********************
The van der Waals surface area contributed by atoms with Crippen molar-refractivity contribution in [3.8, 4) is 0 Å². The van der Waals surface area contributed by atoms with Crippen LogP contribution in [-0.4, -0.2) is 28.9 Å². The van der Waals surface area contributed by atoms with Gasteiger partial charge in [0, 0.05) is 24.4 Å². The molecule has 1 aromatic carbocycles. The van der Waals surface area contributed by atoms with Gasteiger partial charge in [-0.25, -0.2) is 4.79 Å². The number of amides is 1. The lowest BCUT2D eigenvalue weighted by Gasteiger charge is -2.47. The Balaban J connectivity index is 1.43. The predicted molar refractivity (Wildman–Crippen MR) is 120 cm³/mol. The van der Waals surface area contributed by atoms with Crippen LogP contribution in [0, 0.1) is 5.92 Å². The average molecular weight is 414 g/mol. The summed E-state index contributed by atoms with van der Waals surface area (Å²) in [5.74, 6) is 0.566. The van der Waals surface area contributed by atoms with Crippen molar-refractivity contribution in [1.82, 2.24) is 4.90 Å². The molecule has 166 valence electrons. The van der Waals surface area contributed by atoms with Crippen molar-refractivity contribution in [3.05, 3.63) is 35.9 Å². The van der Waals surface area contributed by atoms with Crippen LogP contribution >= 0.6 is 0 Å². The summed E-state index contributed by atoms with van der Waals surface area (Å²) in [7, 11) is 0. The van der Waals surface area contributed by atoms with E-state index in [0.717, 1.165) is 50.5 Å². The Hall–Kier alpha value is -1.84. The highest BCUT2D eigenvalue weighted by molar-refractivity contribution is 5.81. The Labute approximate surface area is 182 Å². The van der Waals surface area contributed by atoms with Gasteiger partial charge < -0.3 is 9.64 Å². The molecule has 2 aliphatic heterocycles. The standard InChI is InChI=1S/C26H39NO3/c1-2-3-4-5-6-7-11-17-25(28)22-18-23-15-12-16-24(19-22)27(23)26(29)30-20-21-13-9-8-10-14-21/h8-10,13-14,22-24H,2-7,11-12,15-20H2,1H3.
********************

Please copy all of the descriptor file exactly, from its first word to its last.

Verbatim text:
The van der Waals surface area contributed by atoms with Crippen molar-refractivity contribution in [3.8, 4) is 0 Å². The van der Waals surface area contributed by atoms with Crippen LogP contribution in [-0.4, -0.2) is 28.9 Å². The van der Waals surface area contributed by atoms with Gasteiger partial charge in [0, 0.05) is 24.4 Å². The molecule has 1 aromatic carbocycles. The van der Waals surface area contributed by atoms with Gasteiger partial charge in [-0.25, -0.2) is 4.79 Å². The number of amides is 1. The lowest BCUT2D eigenvalue weighted by Gasteiger charge is -2.47. The Balaban J connectivity index is 1.43. The predicted molar refractivity (Wildman–Crippen MR) is 120 cm³/mol. The van der Waals surface area contributed by atoms with Crippen LogP contribution in [0, 0.1) is 5.92 Å². The average molecular weight is 414 g/mol. The summed E-state index contributed by atoms with van der Waals surface area (Å²) in [5.74, 6) is 0.566. The van der Waals surface area contributed by atoms with Crippen molar-refractivity contribution in [1.82, 2.24) is 4.90 Å². The molecule has 166 valence electrons. The van der Waals surface area contributed by atoms with Crippen molar-refractivity contribution in [3.05, 3.63) is 35.9 Å². The van der Waals surface area contributed by atoms with Crippen LogP contribution >= 0.6 is 0 Å². The summed E-state index contributed by atoms with van der Waals surface area (Å²) in [7, 11) is 0. The van der Waals surface area contributed by atoms with E-state index in [0.717, 1.165) is 50.5 Å². The Hall–Kier alpha value is -1.84. The highest BCUT2D eigenvalue weighted by molar-refractivity contribution is 5.81. The Labute approximate surface area is 182 Å². The van der Waals surface area contributed by atoms with Gasteiger partial charge < -0.3 is 9.64 Å². The molecule has 2 aliphatic heterocycles. The standard InChI is InChI=1S/C26H39NO3/c1-2-3-4-5-6-7-11-17-25(28)22-18-23-15-12-16-24(19-22)27(23)26(29)30-20-21-13-9-8-10-14-21/h8-10,13-14,22-24H,2-7,11-12,15-20H2,1H3.